Page:The Works of Lord Byron (ed. Coleridge, Prothero) - Volume 2.djvu/253

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CANTO III.]
219
CHILDE HAROLD’S PILGRIMAGE.

Why Thought seeks refuge in lone caves, yet rife
With airy images, and shapes which dwell
Still unimpaired, though old, in the Soul's haunted cell.[1]


VI.

'Tis to create, and in creating live[2]
A being more intense that we endow[3]
With form our fancy, gaining as we give
The life we image, even as I do now—
What am I? Nothing: but not so art thou,

Soul of my thought! with whom I traverse earth,
  1. Still unimpaired though worn——.—[MS. erased.]
  2. [It is the poet's fond belief that he can find the true reality in "the things that are not seen."

    "Out of these create he can
    Forms more real than living man—
    Nurslings of Immortality."

    "Life is but thought," and by the power of the imagination he thinks to "gain a being more intense," to add a cubit to his spiritual stature. Byron professes the same faith in The Dream (stanza i. lines 19-22), which also belongs to the summer of 1816—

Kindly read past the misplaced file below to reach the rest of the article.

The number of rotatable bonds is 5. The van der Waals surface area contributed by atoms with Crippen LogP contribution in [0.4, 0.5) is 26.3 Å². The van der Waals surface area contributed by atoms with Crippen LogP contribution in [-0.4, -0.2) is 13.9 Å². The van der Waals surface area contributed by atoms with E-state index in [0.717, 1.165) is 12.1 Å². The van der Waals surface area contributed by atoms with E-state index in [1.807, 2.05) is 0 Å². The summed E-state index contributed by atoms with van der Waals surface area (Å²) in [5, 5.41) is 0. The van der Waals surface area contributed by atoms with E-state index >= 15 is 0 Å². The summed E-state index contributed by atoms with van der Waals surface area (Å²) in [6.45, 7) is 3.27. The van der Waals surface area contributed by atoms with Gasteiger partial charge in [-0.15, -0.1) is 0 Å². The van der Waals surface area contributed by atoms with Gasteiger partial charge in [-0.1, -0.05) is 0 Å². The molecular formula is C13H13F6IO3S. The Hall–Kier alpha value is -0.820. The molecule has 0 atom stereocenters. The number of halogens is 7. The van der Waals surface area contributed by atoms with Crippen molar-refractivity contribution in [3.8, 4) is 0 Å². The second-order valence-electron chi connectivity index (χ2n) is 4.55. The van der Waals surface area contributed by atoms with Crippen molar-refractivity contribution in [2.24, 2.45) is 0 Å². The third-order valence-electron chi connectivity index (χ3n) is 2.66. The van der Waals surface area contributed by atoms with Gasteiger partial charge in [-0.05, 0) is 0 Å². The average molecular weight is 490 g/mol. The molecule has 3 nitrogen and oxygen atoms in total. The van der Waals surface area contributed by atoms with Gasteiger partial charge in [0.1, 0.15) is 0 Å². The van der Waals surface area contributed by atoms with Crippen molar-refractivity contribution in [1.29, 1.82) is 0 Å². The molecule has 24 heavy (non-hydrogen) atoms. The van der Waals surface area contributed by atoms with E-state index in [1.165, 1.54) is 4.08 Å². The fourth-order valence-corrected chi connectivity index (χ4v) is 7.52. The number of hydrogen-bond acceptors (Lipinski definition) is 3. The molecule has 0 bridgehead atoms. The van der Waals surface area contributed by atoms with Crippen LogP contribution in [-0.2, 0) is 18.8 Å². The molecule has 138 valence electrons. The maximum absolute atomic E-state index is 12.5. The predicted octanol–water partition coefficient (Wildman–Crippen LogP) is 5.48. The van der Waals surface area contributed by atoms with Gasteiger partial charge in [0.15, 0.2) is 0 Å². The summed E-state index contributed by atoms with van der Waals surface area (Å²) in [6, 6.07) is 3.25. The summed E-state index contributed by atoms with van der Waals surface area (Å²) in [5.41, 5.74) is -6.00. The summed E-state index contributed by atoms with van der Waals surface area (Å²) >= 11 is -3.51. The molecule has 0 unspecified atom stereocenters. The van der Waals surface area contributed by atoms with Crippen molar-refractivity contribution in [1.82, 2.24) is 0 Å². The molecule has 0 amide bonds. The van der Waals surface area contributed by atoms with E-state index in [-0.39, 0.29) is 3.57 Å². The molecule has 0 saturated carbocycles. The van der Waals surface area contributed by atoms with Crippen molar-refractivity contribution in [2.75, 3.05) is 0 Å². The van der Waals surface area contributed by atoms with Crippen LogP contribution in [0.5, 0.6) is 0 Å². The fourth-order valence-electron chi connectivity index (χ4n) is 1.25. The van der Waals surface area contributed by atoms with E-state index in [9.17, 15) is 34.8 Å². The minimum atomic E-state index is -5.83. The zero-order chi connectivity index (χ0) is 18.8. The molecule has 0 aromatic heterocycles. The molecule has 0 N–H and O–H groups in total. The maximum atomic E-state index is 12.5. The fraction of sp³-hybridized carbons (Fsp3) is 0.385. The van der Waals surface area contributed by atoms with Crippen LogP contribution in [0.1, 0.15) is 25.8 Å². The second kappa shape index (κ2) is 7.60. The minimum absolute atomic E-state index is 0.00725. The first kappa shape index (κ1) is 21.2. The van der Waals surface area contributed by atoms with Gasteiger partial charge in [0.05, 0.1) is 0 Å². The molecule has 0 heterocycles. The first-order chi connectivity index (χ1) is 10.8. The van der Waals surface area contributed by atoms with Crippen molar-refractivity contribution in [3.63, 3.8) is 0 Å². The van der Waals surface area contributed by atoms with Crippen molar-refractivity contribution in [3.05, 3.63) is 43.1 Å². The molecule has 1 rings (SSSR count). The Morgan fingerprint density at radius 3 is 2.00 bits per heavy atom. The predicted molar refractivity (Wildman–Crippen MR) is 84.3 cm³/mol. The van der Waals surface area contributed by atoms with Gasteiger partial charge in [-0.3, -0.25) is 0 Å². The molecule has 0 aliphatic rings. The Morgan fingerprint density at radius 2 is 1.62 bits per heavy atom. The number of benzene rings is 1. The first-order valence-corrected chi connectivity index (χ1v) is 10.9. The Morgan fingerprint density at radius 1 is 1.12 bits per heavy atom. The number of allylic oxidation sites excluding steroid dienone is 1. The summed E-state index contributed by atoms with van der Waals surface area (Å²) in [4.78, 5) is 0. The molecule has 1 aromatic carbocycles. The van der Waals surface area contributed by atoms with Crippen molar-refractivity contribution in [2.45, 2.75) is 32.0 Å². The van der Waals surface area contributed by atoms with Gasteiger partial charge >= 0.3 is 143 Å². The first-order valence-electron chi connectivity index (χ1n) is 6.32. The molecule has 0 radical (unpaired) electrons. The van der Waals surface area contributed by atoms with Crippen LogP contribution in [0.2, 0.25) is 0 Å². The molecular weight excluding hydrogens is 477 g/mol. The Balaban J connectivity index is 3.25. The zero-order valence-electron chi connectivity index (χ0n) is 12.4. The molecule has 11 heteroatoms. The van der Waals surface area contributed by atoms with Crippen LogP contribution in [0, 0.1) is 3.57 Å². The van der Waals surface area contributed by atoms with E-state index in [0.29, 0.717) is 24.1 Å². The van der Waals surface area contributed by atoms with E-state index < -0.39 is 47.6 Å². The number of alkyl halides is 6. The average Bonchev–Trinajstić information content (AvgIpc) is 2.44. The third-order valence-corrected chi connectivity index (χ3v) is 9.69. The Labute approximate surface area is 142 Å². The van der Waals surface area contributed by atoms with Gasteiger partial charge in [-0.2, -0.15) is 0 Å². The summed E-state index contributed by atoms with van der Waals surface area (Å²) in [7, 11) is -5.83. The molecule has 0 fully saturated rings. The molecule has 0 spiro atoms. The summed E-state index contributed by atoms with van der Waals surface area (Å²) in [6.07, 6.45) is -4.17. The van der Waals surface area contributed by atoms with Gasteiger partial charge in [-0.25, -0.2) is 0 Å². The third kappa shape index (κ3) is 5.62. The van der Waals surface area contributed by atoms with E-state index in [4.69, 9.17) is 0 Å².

"The mind can make
    Substance, and people planets of its own
    With beings brighter than have been, and give
    A breath to forms which can outlive all flesh."

    At this stage of his poetic growth, in part converted by Shelley, in part by Wordsworth as preached by Shelley, Byron, so to speak, "got religion," went over for a while to the Church of the mystics. There was, too, a compulsion from within. Life had gone wrong with him, and, driven from memory and reflection, he looks for redemption in the new earth which Imagination and Nature held in store.]

  3. A brighter being that we thus endow
    With form our fancies——.—[MS.]